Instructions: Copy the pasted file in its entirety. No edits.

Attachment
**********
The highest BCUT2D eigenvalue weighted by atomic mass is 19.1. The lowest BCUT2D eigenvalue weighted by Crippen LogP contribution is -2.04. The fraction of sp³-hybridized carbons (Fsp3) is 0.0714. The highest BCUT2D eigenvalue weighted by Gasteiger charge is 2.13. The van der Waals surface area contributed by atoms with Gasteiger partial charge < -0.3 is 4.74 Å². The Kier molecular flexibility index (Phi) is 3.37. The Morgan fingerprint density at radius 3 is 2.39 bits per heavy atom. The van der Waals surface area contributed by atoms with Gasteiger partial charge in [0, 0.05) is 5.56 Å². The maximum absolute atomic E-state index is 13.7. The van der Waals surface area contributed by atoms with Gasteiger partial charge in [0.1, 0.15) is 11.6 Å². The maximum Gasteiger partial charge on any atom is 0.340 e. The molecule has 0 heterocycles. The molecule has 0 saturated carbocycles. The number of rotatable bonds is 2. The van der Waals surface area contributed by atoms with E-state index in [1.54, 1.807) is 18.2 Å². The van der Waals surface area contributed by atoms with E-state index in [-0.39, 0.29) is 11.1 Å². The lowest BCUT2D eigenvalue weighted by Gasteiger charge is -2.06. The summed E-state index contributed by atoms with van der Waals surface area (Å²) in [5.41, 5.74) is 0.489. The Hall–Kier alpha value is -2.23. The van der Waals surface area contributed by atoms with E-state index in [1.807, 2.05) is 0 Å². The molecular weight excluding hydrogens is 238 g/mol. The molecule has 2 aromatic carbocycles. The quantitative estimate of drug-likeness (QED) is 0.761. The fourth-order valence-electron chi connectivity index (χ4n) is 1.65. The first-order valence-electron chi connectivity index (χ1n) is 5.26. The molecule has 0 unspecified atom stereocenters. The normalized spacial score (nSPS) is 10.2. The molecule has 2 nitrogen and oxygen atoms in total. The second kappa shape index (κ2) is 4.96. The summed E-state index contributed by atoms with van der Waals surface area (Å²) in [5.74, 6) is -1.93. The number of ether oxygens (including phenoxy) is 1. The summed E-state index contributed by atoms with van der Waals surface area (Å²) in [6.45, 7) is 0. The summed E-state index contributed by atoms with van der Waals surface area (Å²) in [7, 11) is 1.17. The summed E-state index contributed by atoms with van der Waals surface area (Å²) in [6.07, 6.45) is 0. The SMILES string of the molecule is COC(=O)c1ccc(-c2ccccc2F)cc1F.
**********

The highest BCUT2D eigenvalue weighted by atomic mass is 19.1. The lowest BCUT2D eigenvalue weighted by Crippen LogP contribution is -2.04. The fraction of sp³-hybridized carbons (Fsp3) is 0.0714. The highest BCUT2D eigenvalue weighted by Gasteiger charge is 2.13. The van der Waals surface area contributed by atoms with Gasteiger partial charge < -0.3 is 4.74 Å². The Kier molecular flexibility index (Phi) is 3.37. The Morgan fingerprint density at radius 3 is 2.39 bits per heavy atom. The van der Waals surface area contributed by atoms with Gasteiger partial charge in [0, 0.05) is 5.56 Å². The maximum absolute atomic E-state index is 13.7. The van der Waals surface area contributed by atoms with Gasteiger partial charge in [0.1, 0.15) is 11.6 Å². The maximum Gasteiger partial charge on any atom is 0.340 e. The molecule has 0 heterocycles. The molecule has 0 saturated carbocycles. The number of rotatable bonds is 2. The van der Waals surface area contributed by atoms with E-state index in [1.54, 1.807) is 18.2 Å². The van der Waals surface area contributed by atoms with E-state index in [-0.39, 0.29) is 11.1 Å². The lowest BCUT2D eigenvalue weighted by Gasteiger charge is -2.06. The summed E-state index contributed by atoms with van der Waals surface area (Å²) in [5.41, 5.74) is 0.489. The Hall–Kier alpha value is -2.23. The van der Waals surface area contributed by atoms with E-state index in [1.807, 2.05) is 0 Å². The molecular weight excluding hydrogens is 238 g/mol. The molecule has 2 aromatic carbocycles. The quantitative estimate of drug-likeness (QED) is 0.761. The fourth-order valence-electron chi connectivity index (χ4n) is 1.65. The first-order valence-electron chi connectivity index (χ1n) is 5.26. The molecule has 0 unspecified atom stereocenters. The normalized spacial score (nSPS) is 10.2. The molecule has 2 nitrogen and oxygen atoms in total. The second kappa shape index (κ2) is 4.96. The summed E-state index contributed by atoms with van der Waals surface area (Å²) in [5.74, 6) is -1.93. The number of ether oxygens (including phenoxy) is 1. The summed E-state index contributed by atoms with van der Waals surface area (Å²) in [6.45, 7) is 0. The summed E-state index contributed by atoms with van der Waals surface area (Å²) in [7, 11) is 1.17. The summed E-state index contributed by atoms with van der Waals surface area (Å²) in [6.07, 6.45) is 0. The SMILES string of the molecule is COC(=O)c1ccc(-c2ccccc2F)cc1F.